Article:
We’re pleased to announce that Talent Tin, an industry-first platform which is totally reimagining the fashion process for recruiting freelancers, will be joining GFW19. Connecting fashion brands to the world’s most creative talent, Talent Tin is championing diversity by connecting fashion brands to a hugely diverse network of talent, giving access to some of the freshest creative minds on the planet.
Find Talent Tin’s stand at GFW19 to discover more about joining their platform as a freelancer, and see founder and director of Talent Tin, Shiv Sensarma, at GFW Live Talks!
Below, Shiv shares with GFW his thoughts on why diversity within the industry has become such a pressing issue, and what he believes can be done to solve it.
It’s a truism that creativity is the currency of fashion – there are certainly few other industries in which it is so prized. But the real truth is that fashion is a lot less creative than it thinks it is. And the idea that the mythical imaginations of a select few ‘geniuses’ can deliver enough ideas to fuel an industry as huge as fashion doesn’t stand up to much scrutiny.
Raf Simons cited the fashion’s punishing schedule as his reason for walking away from Dior. Yet, it’s not just relentless pace that is exhausting the industry’s top talent – it’s also a reluctance to embrace meaningful change and introduce fresh minds to the process. Fashion is a £1.34tn business and its existence depends on a continual flow of new ideas. So, it’s an irony that the industry’s approach to generating and protecting creativity is lagging behind much of the wider world.
Ryan Bonici, writing in AdWeek, warns against relying on a single ‘creative genius’, with its ‘rock star’ status that places almost intolerable pressure on one individual and creates a stifling working environment. After all, ideas can come from anywhere and, until brands realise the importance of democratising the creative process and making ideation the preserve of the many, not the few, there’s a real risk of creative stagnation.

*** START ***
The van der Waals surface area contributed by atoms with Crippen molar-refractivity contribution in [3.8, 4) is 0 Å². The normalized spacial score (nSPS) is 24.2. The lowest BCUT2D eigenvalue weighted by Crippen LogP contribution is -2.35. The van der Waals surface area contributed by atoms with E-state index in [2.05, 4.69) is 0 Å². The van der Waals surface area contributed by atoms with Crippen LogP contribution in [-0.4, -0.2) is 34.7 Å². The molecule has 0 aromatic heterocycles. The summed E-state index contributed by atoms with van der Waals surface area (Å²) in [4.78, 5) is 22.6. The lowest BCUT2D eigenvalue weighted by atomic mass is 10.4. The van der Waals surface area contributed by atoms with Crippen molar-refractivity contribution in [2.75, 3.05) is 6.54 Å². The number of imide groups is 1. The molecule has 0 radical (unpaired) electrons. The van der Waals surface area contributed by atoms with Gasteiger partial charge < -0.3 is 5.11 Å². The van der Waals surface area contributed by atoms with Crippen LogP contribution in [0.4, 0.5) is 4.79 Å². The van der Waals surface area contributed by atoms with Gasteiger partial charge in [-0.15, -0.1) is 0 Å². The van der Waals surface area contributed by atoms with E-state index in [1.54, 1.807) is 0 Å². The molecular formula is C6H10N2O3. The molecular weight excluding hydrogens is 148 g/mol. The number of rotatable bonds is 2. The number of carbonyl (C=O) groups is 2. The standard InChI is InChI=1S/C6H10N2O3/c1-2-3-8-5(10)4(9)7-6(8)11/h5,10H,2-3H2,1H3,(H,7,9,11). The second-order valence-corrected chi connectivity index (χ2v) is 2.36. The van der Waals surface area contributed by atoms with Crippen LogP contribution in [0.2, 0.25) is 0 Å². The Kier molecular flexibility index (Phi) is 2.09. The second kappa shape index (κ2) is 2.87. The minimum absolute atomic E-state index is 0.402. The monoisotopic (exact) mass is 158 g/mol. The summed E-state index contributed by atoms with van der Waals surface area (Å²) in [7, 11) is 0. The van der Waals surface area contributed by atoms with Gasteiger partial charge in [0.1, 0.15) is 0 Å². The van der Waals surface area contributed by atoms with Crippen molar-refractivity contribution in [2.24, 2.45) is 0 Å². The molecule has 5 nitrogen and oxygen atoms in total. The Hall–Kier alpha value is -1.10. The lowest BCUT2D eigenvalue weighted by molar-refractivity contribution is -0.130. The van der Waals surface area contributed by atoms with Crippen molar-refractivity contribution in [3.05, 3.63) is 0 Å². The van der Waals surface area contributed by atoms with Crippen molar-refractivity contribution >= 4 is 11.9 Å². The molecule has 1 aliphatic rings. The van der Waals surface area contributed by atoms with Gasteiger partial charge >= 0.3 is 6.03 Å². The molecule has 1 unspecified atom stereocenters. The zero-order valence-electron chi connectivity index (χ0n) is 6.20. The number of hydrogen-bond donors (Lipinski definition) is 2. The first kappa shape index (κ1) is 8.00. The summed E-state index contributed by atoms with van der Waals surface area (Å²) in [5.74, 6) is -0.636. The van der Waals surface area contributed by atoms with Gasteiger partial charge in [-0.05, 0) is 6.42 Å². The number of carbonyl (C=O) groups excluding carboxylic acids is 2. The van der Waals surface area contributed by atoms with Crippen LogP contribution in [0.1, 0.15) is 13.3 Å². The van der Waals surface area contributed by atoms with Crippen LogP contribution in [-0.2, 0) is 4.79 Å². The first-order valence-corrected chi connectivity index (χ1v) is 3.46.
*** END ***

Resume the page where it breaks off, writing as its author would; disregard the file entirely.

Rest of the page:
Take talent. Limiting the talent pool to the same old hires, with the same world views, acts as an echo chamber and, however creative the individuals, is a recipe for sameness and predictability. There’s a single, powerful cure for this. Diversity. And when fashion introduces new stakeholders into the creative process, with new points of view, the result will be to kickstart new creativity and enhance the empathy essential for brand building, and connecting with today’s world’s truly diverse customer-base.
Diversity can also solve one of fashion’s biggest stumbling blocks - a continual reimagining of a same-y past, presented as original ideas. Fashion legend, Richard Buckley, applauds online critics like Diet Prada calling out copying as it adds to the demand for genuine newness. “I think ‘new’ in fashion is something that intuitively and instantly feels and looks fresh”, he says.
Luke Leitch, Style Editor at 1843, agrees that we’re plugging the creative gap with empty nostalgia, adding, “the longer I spend in fashion, the more I suspect there is nothing new on the runway”. Solving this is more complicated than simply shoe-horning diverse thinkers into the same old culture. The industry urgently needs real change.
The pace of fashion in service of the bottom line is a reality of business today. But in an environment geared towards never putting a foot wrong, there are fewer leaps of faith, less time to dream and almost no freedom to fail. To succeed, creativity needs to be fed and nurtured. After all, in business, new ideas and willingness to take risks and bring in a more diverse range of talent is widely recognised as the difference between growth and flat-lining.
Take today’s most talked-about disruptors, partly responsible for a 5 percent lift in luxury sales in a single year. It’s no coincidence that they also brought much-needed diversity into the industry. Demna Gvasalia was a Georgian refugee, uprooted to Düsseldorf, and his outsider mentality defines his design, his disregard for established schedules and his all-round questioning of the status quo.
“In business, new ideas and willingness to take risks and bring in a more diverse range of talent is widely recognised as the difference between growth and flat-lining.”
Virgil Abloh grew up with Ghanaian parents in the Chicago suburbs, training as an engineer and architect, before joining Kanye West’s creative agency, Donda, on his segue into fashion. Both Gvasalia and Abloh have given the industry a taste of what diversity can bring to the party.
Fashion is extremely good at deification and absorbing originals into the mainstream. What it doesn’t need is a small pool of ‘approved’ disruptors. Instead fashion has to open up to genuine free thinkers, a diverse, ever-changing group of new minds with untapped points of view. Fashion needs to totally rethink the talent pool, create brand-new networks in all roles, and reboot company cultures to bring out the best in everyone.
By Shiv Sensarma